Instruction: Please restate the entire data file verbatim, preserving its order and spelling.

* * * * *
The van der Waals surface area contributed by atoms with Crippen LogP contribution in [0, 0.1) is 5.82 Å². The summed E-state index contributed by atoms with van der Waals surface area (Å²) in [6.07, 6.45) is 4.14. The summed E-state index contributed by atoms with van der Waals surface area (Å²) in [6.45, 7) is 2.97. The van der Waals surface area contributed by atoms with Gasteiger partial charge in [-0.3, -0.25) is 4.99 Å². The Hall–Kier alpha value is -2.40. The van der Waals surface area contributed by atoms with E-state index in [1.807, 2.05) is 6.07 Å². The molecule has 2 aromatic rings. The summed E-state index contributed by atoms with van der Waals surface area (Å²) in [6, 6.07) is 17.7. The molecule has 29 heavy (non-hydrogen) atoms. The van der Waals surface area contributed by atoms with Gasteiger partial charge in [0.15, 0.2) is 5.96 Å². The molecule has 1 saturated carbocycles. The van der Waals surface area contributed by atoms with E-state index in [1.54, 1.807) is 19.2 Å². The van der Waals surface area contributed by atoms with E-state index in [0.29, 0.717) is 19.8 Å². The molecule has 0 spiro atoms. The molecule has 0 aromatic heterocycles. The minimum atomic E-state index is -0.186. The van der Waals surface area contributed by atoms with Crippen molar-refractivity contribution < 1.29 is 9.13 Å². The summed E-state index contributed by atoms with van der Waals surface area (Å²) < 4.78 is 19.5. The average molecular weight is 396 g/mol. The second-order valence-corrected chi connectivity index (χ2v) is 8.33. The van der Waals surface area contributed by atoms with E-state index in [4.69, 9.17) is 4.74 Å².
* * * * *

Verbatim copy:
The van der Waals surface area contributed by atoms with Crippen LogP contribution in [0, 0.1) is 5.82 Å². The summed E-state index contributed by atoms with van der Waals surface area (Å²) in [6.07, 6.45) is 4.14. The summed E-state index contributed by atoms with van der Waals surface area (Å²) in [6.45, 7) is 2.97. The van der Waals surface area contributed by atoms with Gasteiger partial charge in [-0.3, -0.25) is 4.99 Å². The Hall–Kier alpha value is -2.40. The van der Waals surface area contributed by atoms with E-state index in [1.807, 2.05) is 6.07 Å². The molecule has 2 aromatic rings. The summed E-state index contributed by atoms with van der Waals surface area (Å²) in [6, 6.07) is 17.7. The molecule has 29 heavy (non-hydrogen) atoms. The van der Waals surface area contributed by atoms with Gasteiger partial charge in [0.15, 0.2) is 5.96 Å². The molecule has 1 saturated carbocycles. The van der Waals surface area contributed by atoms with E-state index in [1.54, 1.807) is 19.2 Å². The van der Waals surface area contributed by atoms with E-state index in [0.29, 0.717) is 19.8 Å². The molecule has 0 spiro atoms. The molecule has 0 aromatic heterocycles. The minimum atomic E-state index is -0.186. The van der Waals surface area contributed by atoms with Crippen molar-refractivity contribution < 1.29 is 9.13 Å². The summed E-state index contributed by atoms with van der Waals surface area (Å²) < 4.78 is 19.5. The average molecular weight is 396 g/mol. The second-order valence-corrected chi connectivity index (χ2v) is 8.33. The van der Waals surface area contributed by atoms with E-state index in [4.69, 9.17) is 4.74 Å².